Based on the narrative and documentation provided, ACCJC appears to regard the Task Force Report as politically-motivated interference and punishment for its action on CCSF. Nonetheless, within its expanded narrative and documentation, ACCJC addressed the specific concerns included within the Task Force Report – lost confidence of members, more frequent sanctions than other accreditors, insufficient transparency of decision meetings, and inaction on past recommendations. ACCJC used the results of an independent survey included within the Auditor Report, the letters of support from educators and educational administrators, and its own accreditation data and standards review process, to support its narrative to address the concerns. Notably, the survey results from the Auditor Report showed a high level of support for ACCJC’s actions and evaluation teams.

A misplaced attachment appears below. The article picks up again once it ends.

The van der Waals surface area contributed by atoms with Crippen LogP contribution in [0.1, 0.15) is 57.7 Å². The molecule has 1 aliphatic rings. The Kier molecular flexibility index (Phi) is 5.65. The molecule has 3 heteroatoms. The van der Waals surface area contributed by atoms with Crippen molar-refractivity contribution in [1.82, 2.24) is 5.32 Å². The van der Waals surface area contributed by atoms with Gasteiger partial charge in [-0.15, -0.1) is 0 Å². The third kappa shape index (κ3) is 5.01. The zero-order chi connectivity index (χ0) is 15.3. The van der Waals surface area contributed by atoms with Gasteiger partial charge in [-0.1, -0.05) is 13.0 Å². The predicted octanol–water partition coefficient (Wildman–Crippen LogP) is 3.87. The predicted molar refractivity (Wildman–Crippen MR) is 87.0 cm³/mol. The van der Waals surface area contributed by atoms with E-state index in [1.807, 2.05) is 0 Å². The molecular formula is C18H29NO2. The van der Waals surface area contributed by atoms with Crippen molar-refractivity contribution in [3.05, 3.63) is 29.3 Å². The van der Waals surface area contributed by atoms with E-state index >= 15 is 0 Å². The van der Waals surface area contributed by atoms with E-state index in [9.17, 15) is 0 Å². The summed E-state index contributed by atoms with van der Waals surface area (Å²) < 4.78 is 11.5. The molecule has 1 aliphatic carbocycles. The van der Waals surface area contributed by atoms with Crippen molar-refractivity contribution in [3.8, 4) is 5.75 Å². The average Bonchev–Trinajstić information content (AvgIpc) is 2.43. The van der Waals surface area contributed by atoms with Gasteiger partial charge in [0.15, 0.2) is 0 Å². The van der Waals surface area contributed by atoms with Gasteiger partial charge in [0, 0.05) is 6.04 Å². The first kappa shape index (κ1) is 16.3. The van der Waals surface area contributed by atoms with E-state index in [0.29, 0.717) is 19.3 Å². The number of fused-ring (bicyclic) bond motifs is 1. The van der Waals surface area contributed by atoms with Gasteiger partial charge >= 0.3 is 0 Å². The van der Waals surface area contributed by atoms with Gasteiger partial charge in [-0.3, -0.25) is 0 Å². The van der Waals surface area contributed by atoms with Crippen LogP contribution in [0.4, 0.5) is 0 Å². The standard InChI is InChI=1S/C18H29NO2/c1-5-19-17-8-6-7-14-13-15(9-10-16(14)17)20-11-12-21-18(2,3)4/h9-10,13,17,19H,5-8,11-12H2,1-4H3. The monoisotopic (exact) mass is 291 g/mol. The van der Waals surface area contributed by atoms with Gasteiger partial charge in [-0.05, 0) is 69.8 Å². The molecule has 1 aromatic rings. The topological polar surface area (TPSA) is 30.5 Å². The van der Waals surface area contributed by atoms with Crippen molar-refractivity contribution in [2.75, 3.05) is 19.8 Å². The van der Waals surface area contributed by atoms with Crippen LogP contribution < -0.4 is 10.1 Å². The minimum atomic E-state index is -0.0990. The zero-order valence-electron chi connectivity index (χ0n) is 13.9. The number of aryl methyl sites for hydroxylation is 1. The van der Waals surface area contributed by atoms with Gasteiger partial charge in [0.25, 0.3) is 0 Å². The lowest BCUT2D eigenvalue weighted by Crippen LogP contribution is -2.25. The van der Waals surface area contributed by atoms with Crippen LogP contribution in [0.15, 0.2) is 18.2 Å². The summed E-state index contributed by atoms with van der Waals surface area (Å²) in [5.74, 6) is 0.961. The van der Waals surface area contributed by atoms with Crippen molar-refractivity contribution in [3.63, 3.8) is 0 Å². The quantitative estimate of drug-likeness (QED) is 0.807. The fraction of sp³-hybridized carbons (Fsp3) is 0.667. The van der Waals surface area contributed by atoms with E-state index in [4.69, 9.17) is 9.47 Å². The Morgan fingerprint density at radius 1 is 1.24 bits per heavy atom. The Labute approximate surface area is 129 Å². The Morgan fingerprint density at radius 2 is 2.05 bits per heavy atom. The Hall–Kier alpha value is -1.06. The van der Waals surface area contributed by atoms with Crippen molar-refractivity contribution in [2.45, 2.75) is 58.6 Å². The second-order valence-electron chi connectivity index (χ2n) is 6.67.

With regards to the Resolution, ACCJC framed it as supportive of the agency. Department staff notes that the final resolution “directs the Chancellor to … Present to the Board of Governors final recommendations on a new structure or agency for accreditation of the California Community Colleges based on the work of the planning groups coordinated by the CEO’s, review the formal plan for college transition and bring to the Board of Governors the necessary information for the Board to recommend a new accreditor for the California Community Colleges to be submitted to the U.S. Department of Education for approval,” which does not appear to be supportive of ACCJC.